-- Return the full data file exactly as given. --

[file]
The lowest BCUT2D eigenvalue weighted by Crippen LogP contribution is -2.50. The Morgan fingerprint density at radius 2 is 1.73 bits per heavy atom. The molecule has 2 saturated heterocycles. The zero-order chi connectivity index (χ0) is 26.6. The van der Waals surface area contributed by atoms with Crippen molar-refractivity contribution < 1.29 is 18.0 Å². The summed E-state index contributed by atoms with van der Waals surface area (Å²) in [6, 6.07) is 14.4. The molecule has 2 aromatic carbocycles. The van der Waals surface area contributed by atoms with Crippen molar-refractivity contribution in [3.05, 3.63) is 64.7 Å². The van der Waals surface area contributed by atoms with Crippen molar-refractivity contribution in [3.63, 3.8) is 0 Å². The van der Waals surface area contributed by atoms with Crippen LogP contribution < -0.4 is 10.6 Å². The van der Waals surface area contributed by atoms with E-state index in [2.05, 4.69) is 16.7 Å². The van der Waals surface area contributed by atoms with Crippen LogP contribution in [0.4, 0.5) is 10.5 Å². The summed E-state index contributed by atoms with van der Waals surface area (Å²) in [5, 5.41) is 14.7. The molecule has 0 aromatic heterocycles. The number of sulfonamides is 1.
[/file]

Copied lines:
The lowest BCUT2D eigenvalue weighted by Crippen LogP contribution is -2.50. The Morgan fingerprint density at radius 2 is 1.73 bits per heavy atom. The molecule has 2 saturated heterocycles. The zero-order chi connectivity index (χ0) is 26.6. The van der Waals surface area contributed by atoms with Crippen molar-refractivity contribution < 1.29 is 18.0 Å². The summed E-state index contributed by atoms with van der Waals surface area (Å²) in [6, 6.07) is 14.4. The molecule has 2 aromatic carbocycles. The van der Waals surface area contributed by atoms with Crippen molar-refractivity contribution in [3.05, 3.63) is 64.7 Å². The van der Waals surface area contributed by atoms with Crippen molar-refractivity contribution in [3.63, 3.8) is 0 Å². The van der Waals surface area contributed by atoms with Crippen LogP contribution < -0.4 is 10.6 Å². The van der Waals surface area contributed by atoms with E-state index in [2.05, 4.69) is 16.7 Å². The van der Waals surface area contributed by atoms with Crippen LogP contribution in [0.4, 0.5) is 10.5 Å². The summed E-state index contributed by atoms with van der Waals surface area (Å²) in [5, 5.41) is 14.7. The molecule has 0 aromatic heterocycles. The number of sulfonamides is 1.